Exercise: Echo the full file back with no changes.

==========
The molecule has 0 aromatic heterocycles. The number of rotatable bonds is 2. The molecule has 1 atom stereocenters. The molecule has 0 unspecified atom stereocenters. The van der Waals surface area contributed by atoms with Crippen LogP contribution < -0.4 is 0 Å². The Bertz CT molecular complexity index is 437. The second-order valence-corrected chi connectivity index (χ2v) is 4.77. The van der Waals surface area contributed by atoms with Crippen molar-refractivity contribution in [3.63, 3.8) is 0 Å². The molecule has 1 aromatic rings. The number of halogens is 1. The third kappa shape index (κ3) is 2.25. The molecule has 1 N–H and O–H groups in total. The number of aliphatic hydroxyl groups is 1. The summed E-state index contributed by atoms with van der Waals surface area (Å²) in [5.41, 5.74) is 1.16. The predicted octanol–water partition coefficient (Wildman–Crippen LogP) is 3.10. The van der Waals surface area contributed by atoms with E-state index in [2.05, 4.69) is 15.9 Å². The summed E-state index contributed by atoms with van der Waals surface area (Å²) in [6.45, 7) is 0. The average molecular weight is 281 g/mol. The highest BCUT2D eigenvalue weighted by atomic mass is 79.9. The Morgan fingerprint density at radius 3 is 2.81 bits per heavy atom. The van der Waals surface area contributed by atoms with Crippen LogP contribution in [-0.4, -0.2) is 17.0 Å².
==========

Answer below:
The molecule has 0 aromatic heterocycles. The number of rotatable bonds is 2. The molecule has 1 atom stereocenters. The molecule has 0 unspecified atom stereocenters. The van der Waals surface area contributed by atoms with Crippen LogP contribution < -0.4 is 0 Å². The Bertz CT molecular complexity index is 437. The second-order valence-corrected chi connectivity index (χ2v) is 4.77. The van der Waals surface area contributed by atoms with Crippen molar-refractivity contribution in [3.63, 3.8) is 0 Å². The molecule has 1 aromatic rings. The number of halogens is 1. The third kappa shape index (κ3) is 2.25. The molecule has 1 N–H and O–H groups in total. The number of aliphatic hydroxyl groups is 1. The summed E-state index contributed by atoms with van der Waals surface area (Å²) in [5.41, 5.74) is 1.16. The predicted octanol–water partition coefficient (Wildman–Crippen LogP) is 3.10. The van der Waals surface area contributed by atoms with E-state index in [2.05, 4.69) is 15.9 Å². The summed E-state index contributed by atoms with van der Waals surface area (Å²) in [6.45, 7) is 0. The average molecular weight is 281 g/mol. The highest BCUT2D eigenvalue weighted by atomic mass is 79.9. The Morgan fingerprint density at radius 3 is 2.81 bits per heavy atom. The van der Waals surface area contributed by atoms with Crippen LogP contribution in [-0.4, -0.2) is 17.0 Å².